Problem-solving for the future is seen as more important than establishing blame for past behavior. Instead of ignoring victims and placing offenders in a passive role, restorative justice principles place both the victim and the offender in active and interpersonal problem-solving roles...

Restorative justice is dramatically different from the current mainstream approach to crime. Its outcomes bear little resemblance to incarceration and other forms of punishment. Its outlook is positive and future-oriented. Restorative justice offers a process that encourages the parties to search for healing and constructive solutions. Because of its attention to the needs of victims and offenders, and its focus on solutions that heal and restore a sense of wholeness, the restorative approach can bring both victim and offender to feel safe enough to begin exploring the difficult issues of compassion, forgiveness and reconciliation.

In the context of crime, needs cannot be discussed without also addressing responsibility. Violations create obligations. Of course the primary obligation is for the offender to make things right. This is what justice is about. The offender has an obligation to acknowledge and assume responsibility, make reparation (to the extent possible), and apologize. There are needs that the victim, the offender, and the community may have as a result of the crime, which are beyond the means of any individual to make right. Meeting these needs is the community’s responsibility.

For justice to be healing it must begin by identifying the human needs created by crime. The victim’s needs are most important, and of those the most pressing are usually the needs for support and safety. Victims also need someone to listen to them, they need to tell their story and vent their feelings, and they need others to suffer with them. Victims need to know that what happened to them was wrong, and that something has been done to correct the wrong. They need to have their pain acknowledged and their experience validated by others.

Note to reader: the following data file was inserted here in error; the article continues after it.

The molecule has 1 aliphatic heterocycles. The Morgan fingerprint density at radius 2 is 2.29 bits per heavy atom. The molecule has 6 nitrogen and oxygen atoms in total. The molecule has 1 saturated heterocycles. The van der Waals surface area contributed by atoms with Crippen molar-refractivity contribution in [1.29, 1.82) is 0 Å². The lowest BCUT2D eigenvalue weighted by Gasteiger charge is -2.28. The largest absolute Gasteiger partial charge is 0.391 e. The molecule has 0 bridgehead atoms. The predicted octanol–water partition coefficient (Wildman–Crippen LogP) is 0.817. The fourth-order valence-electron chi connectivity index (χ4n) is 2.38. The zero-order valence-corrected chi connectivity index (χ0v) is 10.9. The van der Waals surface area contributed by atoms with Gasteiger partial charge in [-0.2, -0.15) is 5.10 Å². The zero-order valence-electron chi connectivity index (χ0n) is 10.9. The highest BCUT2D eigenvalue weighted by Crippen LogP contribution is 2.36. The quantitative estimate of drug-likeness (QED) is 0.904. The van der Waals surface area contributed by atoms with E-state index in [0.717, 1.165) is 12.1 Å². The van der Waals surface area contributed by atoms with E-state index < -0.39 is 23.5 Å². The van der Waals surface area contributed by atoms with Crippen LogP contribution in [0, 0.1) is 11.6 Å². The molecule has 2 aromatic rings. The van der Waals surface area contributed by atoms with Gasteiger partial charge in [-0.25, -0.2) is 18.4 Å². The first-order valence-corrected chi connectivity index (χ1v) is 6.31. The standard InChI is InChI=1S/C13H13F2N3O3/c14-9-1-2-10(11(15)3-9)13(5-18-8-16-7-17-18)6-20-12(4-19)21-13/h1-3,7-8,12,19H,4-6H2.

The needs of the offender must also be addressed. Very often there are past injuries in the offender’s life that contribute to crime (physical or sexual abuse as a child, substance abuse or addiction, etc.), and there may be physical, emotional, or moral and spiritual injuries suffered as a result of the crime. Any attempt to bring healing to the parties touched by crime must address the needs created by these injuries. The offender’s needs may include specific treatment, emotional support, learning interpersonal skills, developing a healthy self-image, and help with dealing with guilt.

In its efforts to promote the use of restorative approaches, Deep Humanity Institute offers:

Organizations we have worked with include:
  • Kaslo Restorative Justice Committee (Kaslo BC)
  • American Friends Service Committee (New England Region)
  • Lillooet Learning Communities Society (Lillooet BC)
  • Correctional Service Canada
  • Quaker Peace Centre (Cape Town, South Africa)
  • Mission Restorative Justice Coalition (Mission BC)
  • BC Association for Community Living (Vancouver BC)

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